Recently I’ve discovered some useful history shortcuts for use with bash. I’ve known for a long time that
!! expands to the previous command. I’ve mostly used this for prepending
sudo to a command that I didn’t realise needed heightened priveleges for. A trivial example:
$ apt-get update E: Could not open lock file /var/lib/apt/lists/lock - open (13: Permission denied) E: Unable to lock directory /var/lib/apt/lists/ E: Could not open lock file /var/lib/dpkg/lock - open (13: Permission denied) E: Unable to lock the administration directory (/var/lib/dpkg/), are you root? $ sudo !! sudo apt-get update Hit http://security.ubuntu.com raring-security Release.gpg Hit http://extras.ubuntu.com raring Release.gpg ...etc.
There are some other very useful history expansions that I’ve only recently stumbled across:
!^becomes the first argument of the previous command
!$becomes the last argument of the previous command
!*becomes all arguments of the previous command, except for the zeroth.
$ echo one two three one two three $ echo !^ echo one one $ echo one two three one two three $ echo !$ echo three three $ echo one two three one two three $ echo !* echo one two three one two three $ echo one two three one two three $ echo !! echo echo one two three echo one two three
Very convenient. The one I’ve found myself using the most is
!^, as in:
$ ls *.test 01.test 02.test 03.test 04.test 05.test $ rm !^ rm *.test
But wait, there’s more!
I don’t really use the following very often, but I’ll put them here for completeness:
!-ncalls the nth most recent command;
!!is a special case, equivalent to
- Word designators:
!-n:xcalls the xth argument of the nth most recent command.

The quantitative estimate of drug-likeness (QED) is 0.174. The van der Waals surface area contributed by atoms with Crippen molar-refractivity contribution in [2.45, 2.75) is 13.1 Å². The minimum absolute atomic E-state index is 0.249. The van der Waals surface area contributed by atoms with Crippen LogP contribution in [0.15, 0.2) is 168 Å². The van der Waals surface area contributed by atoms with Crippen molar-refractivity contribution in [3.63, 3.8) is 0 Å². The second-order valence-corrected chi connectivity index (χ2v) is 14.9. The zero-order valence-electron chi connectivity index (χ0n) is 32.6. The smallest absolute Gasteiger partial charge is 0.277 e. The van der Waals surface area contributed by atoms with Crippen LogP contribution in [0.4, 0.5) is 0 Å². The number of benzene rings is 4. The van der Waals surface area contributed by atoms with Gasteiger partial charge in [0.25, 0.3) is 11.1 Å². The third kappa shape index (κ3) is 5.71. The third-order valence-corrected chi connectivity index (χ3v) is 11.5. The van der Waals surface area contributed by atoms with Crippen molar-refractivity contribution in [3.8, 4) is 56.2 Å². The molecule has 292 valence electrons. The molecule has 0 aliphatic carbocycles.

!-2:2would call the second argument of the second most recent command;
!-2:0calls the zeroth argument (in the examples given above, that would be
!-n:*all work as you would expect
- Ranges work;
!-n:2-5expands to the second, third, fourth and fifth arguments of the nth most recent command, and
!-n:3-$will expand to the third through to the last arguments of the nth most recent command
!stringexpands to the most recent command starting with
string; it can use word designators as above
- String substitution can be accomplished by putting
:s/old/newon the end (after any word designators), which will find the first instance of
oldand replace it with
How did I discover this?
I was trying to use
!!, and accidently typed
!1 – which expanded to
sudo apt-get shutdown -h. It turns out that that was the first command listed in my bash history; you can see a complete list of your history with
This is grep-able:
$ history | grep shutdown 1 sudo shutdown -h now 92 sudo shutdown -r now 120 sudo shutdown -r now 130 sudo shutdown -r now 131 man shutdown ...etc.
So you see,
!1 expands to the first command in my history. This can use word designators and substitution; for example:
$ !1:s/-h/-r sudo shutdown -r now
…obviously, in this case I could just use
!92, as you can see from my history.
For a lot more information, see
man history or (even better)